3. Prime brokers and banks that provide funding to hedge funds should be subject to mandatory registration, regulation and supervision and should have risk management systems and controls in place to monitor their counterparty credit risk exposures;
     
  4. Hedge fund managers/advisers and prime brokers should provide information for systemic risk purposes to the relevant regulator;
     
  5. Regulators should encourage and take account of the development, implementation and convergence of industry good practices, where appropriate; and
     
  6. Regulators should have the authority to cooperate and share information with each other where appropriate so as to facilitate efficient and effective oversight of globally active managers/advisers and/or funds.

The report, which was prepared by the IOSCO Task Force on Unregulated Entities established in November 2008 to support the G-20 in restoring global growth and reforming the world’s financial systems, recommends that all securities regulators apply these principles in their regulatory approaches.

Minister of Finance announces securities regulator transition office

The Minister of Finance today announced the launch of a Transition Office to "lead Canada's effort to establish the Canadian securities regulator." Doug Hyndman, Chair of the British Columbia Securities Commission has been tapped to lead the Transition Office as its Chair and CEO.

CSA publish proposals respecting mutual fund disclosure at point of sale

On June 19, 2009, the Canadian Securities Administrators (the CSA) published for comment proposed amendments to National Instrument 81-101 Mutual Fund Prospectus Disclosure and its related forms.   

The proposed amendments represent the culmination of many years of review and research undertaken by securities and insurance regulators under their Joint Forum initiative to develop a better approach to providing meaningful and effective disclosure to mutual fund investors. As such, the proposed amendments announced in this notice form the first phase of this joint approach. The second phase involves a review of the overall disclosure regime for mutual funds with a view to reducing duplication.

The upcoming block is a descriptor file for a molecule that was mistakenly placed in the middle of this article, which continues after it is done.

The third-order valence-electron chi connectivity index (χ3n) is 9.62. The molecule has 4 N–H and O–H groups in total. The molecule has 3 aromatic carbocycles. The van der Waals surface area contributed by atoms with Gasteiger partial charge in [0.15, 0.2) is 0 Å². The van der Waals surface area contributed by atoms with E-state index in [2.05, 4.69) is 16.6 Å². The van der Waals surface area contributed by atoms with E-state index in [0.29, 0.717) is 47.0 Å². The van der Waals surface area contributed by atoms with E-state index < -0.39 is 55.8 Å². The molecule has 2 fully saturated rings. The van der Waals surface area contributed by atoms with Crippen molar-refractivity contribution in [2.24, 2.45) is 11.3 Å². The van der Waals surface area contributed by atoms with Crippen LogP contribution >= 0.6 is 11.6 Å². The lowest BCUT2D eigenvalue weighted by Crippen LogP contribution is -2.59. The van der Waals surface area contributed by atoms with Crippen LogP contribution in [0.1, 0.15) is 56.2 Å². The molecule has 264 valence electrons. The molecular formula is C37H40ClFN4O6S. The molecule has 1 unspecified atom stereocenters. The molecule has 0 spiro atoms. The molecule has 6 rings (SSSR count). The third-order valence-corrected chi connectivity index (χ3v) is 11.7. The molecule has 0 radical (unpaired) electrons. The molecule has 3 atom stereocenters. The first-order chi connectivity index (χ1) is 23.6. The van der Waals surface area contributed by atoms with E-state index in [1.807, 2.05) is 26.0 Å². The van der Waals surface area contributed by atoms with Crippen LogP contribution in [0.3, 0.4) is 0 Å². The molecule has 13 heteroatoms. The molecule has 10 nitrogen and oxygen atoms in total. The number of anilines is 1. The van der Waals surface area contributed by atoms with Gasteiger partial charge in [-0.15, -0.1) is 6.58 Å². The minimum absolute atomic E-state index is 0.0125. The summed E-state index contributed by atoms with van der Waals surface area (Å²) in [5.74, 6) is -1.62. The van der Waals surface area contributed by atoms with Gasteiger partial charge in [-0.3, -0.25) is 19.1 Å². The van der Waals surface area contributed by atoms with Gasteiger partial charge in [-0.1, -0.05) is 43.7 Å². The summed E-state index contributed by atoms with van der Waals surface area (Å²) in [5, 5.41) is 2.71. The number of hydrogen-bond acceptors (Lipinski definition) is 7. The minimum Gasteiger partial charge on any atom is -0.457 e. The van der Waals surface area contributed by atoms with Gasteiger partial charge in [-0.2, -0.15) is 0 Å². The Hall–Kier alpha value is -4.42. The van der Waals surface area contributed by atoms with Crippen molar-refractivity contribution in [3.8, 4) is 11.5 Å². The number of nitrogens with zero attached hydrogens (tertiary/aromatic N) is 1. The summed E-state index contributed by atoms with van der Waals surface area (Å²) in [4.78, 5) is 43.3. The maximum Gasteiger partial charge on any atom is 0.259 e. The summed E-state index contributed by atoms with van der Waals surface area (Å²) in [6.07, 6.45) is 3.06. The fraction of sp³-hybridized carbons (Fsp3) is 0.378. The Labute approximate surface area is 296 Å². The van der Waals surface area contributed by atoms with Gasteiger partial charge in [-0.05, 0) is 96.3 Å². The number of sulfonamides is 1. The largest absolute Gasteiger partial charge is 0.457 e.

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IOSCO publishes report on regulation of short selling

On June 19, the International Organization of Securities Commissions announced the publication of Regulation of Short Selling, a report containing "high level principles for the effective regulation of short selling." The four principles recommended by the report are as follows:

  1. Short selling should be subject to appropriate controls to reduce or minimise the potential risks that could affect the orderly and efficient functioning and stability of financial markets.
     
  2. Short selling should be subject to a reporting regime that provides timely information to the market or to market authorities.
     
  3. Short selling should be subject to an effective compliance and enforcement system.
     
  4. Short selling regulation should allow appropriate exceptions for certain types of transactions for efficient market functioning and development.

Germany restricts executive compensation

The Bundestag, Germany's lower house of parliament, has passed a law restricting executive compensation.  According to Bloomberg, the measures go beyond U.S. and British proposals on the subject.

SEC to target "dark pools"

In a speech to New York financial writers yesterday, Securities and Exchange Commission Chairman Mary Schapiro discussed the SEC's concerns with private automated trading systems known as "dark pools". Such private systems do not display quotes in the public quote stream and according to Ms. Schapiro, the "lack of transparency has the potential to undermine public confidence in the equity markets, particularly if the volume of trading activity in dark pools increases substantially." As such, the SEC intends to take a "serious look" at potential regulatory actions to protect investors and market integrity.

Treasury Department proposals include regulation of private fund advisors

As described yesterday, the U.S. Treasury Department's "Financial Regulatory Reform: A New Foundation" includes numerous proposals to address perceived inadequacies in U.S. financial regulation. Of particular note, the report proposes requiring that investment advisers to hedge funds and other private pools of capital (including private equity and venture capital funds) whose assets under management exceed "some modest threshold" be registered with the Securities and Exchange Commission under the Investment Advisers Act. Registration of such investment advisers would make them subject to recordkeeping and disclosure requirements, including requirements to report to investors, creditors and counterparties, as well as regulators. While the reporting may vary across the different types of private pools of capital, the report proposed confidential reporting to regulators of the amount of assets under management, borrowings, off-balance sheet exposures and other “necessary” information. As stated in the report, "[r]equiring the SEC registration of investment advisers to hedge funds and other private pools of capital would allow data to be collected that would permit an informed assessment of how such funds are changing over time and whether any such funds have become so large, leveraged, or interconnected that they require regulation for financial stability purposes."